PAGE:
Rumours have been confirmed as finance minister Pravin Gordhan was sacked from his role, along with his deputy minister, Mcebisi Jonas. The new finance minister is Malusi Gigaba.
Who is Malusi Gigaba?
In short, he is a former Minister of Home Affairs, who holds a Bachelor’s degree in education and a Master of Arts degree in social policy.
How are these qualifications and experience relevant to running South Africa’s treasury?
They are not. The Economic Freedom Front (EFF) took to Twitter to say the new minister’s ‘only qualification is loyalty to the Guptas.’ The Gupta family have been implicated by the public protector as having captured the state through the president to serve their own business agendas. President Jacob Zuma has made the change in treasury on his ‘own accord’ and does not have the support of the deputy president, the secretary general, Cosatu (the African National Congress [ANC] ruling party’s labour union ally) or the South African Communist Party (also an ally of the ANC). This creates further suspicion that the president is aligning the treasury with his own business agendas.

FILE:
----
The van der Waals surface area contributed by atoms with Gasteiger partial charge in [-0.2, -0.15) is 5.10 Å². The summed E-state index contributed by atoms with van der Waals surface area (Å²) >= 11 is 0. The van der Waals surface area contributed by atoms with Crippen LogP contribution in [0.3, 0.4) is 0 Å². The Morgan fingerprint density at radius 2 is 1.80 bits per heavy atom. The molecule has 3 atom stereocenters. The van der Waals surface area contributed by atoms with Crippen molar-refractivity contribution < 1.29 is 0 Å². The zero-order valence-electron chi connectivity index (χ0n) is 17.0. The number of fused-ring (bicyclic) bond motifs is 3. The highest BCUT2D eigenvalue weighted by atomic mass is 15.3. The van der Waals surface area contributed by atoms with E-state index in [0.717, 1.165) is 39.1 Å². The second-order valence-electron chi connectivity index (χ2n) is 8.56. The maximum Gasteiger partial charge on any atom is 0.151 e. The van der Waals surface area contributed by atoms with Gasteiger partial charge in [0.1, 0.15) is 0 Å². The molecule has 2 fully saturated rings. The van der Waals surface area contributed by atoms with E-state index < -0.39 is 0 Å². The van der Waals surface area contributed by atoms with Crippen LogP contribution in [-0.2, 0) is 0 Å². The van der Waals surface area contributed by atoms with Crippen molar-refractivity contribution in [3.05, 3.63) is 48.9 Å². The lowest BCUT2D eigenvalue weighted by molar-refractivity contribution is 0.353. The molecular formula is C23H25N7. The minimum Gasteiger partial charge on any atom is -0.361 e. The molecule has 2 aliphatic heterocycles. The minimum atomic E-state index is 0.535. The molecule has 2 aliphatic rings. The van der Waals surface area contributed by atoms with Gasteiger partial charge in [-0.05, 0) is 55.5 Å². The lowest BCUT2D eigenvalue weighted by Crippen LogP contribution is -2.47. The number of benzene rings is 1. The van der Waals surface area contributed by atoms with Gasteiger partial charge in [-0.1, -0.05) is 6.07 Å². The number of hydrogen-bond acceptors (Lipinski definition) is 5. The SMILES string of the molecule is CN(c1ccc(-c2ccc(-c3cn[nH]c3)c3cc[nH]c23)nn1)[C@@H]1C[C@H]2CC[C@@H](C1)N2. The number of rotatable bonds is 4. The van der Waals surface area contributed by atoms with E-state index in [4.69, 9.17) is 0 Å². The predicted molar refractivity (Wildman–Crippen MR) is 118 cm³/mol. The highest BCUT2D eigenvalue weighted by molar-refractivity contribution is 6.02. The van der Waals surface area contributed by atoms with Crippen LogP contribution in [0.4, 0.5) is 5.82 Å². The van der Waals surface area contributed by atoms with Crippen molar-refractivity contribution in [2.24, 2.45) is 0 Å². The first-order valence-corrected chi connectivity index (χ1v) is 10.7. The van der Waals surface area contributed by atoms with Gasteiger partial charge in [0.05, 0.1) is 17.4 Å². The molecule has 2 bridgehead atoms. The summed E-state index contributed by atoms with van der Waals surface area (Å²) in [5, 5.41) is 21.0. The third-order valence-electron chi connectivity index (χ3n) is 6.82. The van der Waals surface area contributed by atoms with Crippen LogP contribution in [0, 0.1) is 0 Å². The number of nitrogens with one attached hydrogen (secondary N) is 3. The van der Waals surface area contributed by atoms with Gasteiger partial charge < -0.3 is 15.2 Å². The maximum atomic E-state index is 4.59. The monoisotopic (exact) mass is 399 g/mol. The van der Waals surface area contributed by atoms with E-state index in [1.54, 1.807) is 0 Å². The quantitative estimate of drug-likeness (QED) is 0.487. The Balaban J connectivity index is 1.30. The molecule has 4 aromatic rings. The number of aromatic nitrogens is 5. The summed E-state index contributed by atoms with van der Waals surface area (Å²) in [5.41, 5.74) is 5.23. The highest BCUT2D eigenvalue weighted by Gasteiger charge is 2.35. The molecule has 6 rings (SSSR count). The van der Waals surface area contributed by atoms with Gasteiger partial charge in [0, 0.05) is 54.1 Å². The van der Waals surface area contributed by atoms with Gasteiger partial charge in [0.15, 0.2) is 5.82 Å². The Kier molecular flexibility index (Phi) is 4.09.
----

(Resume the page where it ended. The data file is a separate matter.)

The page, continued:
Markets tell the story
South Africa’s economy is in a fragile state and the country is trying to appease rating agencies and avert a sub-investment ratings downgrade. The new finance minister is a rookie with a formidable task. His appointment has created instability and uncertainty in relation to South Africa’s economic future, reflected in a sharp surge in bond yields and the weakening of the rand, escalating the cost of borrowing and financing for South Africa. Local banking stocks are also being hit, with most having given up more than 4% on their first opportunity to react to the cabinet shift. Locally-listed gold stocks are benefiting from the currency depreciation and are the best-performing stocks on the Johannesburg Stock Exchange (JSE).
The leading opposition party, the Democratic Alliance (DA), has filed a vote of no confidence in the president that should be put to a parliamentary vote by early May. Fellow opposition parties have suggested their support on the matter, although they will need a further 50 (of 249) votes from the ANC ruling party to oust Zuma. While this is possible, as the ANC is currently in a state of divide, it still appears unlikely.
The EFF has also started proceedings with the constitutional court in an attempt to try get the president impeached for ‘lying to parliament on numerous occasions.’